Herald Sun - Switched On - - Saturday -

SOME­WHERE in a deep, dark re­cess of the BBC, there is a com­mit­tee, I suspect, that meets, per­haps weekly, with a spe­cial role to play in our lives.

It is their job, I be­lieve, to come up with ideas for pro­grams that will as­ton­ish, baf­fle and oc­ca­sion­ally frighten the liv­ing day­lights out of us.

And this se­ries — which ex­am­ines the im­pact of hu- mans on the planet and the ad­just­ments we make to al­low us to live on it — is a proud prod­uct of that com­mit­tee. Any­way, that’s my the­ory. And as you soak up tonight’s episode, in which the ways we live with the world’s might­i­est rivers are ex­plored, think about it.

Rivers keep us alive, pro­vid­ing wa­ter, food and nat­u­ral trans­port links. With the as­sis­tance of rivers, there are few places on earth to which man has been un­able to ad­just.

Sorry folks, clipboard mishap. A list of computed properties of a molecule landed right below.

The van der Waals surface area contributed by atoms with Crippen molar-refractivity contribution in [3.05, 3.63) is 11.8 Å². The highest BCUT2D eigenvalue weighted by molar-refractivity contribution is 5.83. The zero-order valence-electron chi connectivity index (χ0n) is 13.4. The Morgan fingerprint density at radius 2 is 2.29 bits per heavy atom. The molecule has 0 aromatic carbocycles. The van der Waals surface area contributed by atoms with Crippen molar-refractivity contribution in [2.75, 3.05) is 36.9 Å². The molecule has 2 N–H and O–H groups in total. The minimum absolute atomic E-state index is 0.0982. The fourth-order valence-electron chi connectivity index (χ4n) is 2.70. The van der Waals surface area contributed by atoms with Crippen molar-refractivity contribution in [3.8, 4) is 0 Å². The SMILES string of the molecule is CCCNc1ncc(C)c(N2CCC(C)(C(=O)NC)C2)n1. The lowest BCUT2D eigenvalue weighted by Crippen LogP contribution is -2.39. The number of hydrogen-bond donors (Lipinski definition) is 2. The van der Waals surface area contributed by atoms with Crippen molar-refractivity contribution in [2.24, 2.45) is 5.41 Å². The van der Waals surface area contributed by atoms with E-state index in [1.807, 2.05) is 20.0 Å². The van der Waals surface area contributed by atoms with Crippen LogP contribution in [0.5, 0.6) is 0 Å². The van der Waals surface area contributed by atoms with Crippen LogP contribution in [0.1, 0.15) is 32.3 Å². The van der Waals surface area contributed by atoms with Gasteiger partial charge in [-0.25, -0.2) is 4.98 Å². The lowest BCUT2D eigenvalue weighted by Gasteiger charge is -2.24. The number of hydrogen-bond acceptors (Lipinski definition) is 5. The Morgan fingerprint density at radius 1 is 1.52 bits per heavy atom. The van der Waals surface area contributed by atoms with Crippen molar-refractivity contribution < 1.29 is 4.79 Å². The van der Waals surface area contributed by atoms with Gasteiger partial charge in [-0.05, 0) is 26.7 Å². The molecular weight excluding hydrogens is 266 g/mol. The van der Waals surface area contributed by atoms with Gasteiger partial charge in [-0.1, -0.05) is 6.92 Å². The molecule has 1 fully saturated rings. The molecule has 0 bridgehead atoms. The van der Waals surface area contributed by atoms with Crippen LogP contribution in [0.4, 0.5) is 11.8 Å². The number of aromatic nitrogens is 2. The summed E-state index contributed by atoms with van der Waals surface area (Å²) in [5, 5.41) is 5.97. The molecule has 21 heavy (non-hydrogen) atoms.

We open with Sam­ni­ang, a Lao­tian fish­er­man who crosses the rag­ing Mekong River on a cou­ple of wire ropes he has rigged. He does this to catch a cou­ple of large fish — he can only carry two — to feed his fam­ily. And he does this day in, day out.

We also join a Ti­betan fa­ther on his haz­ardous, six-day trek down a frozen river which he

Gone fish­ing: Sam­ni­ang

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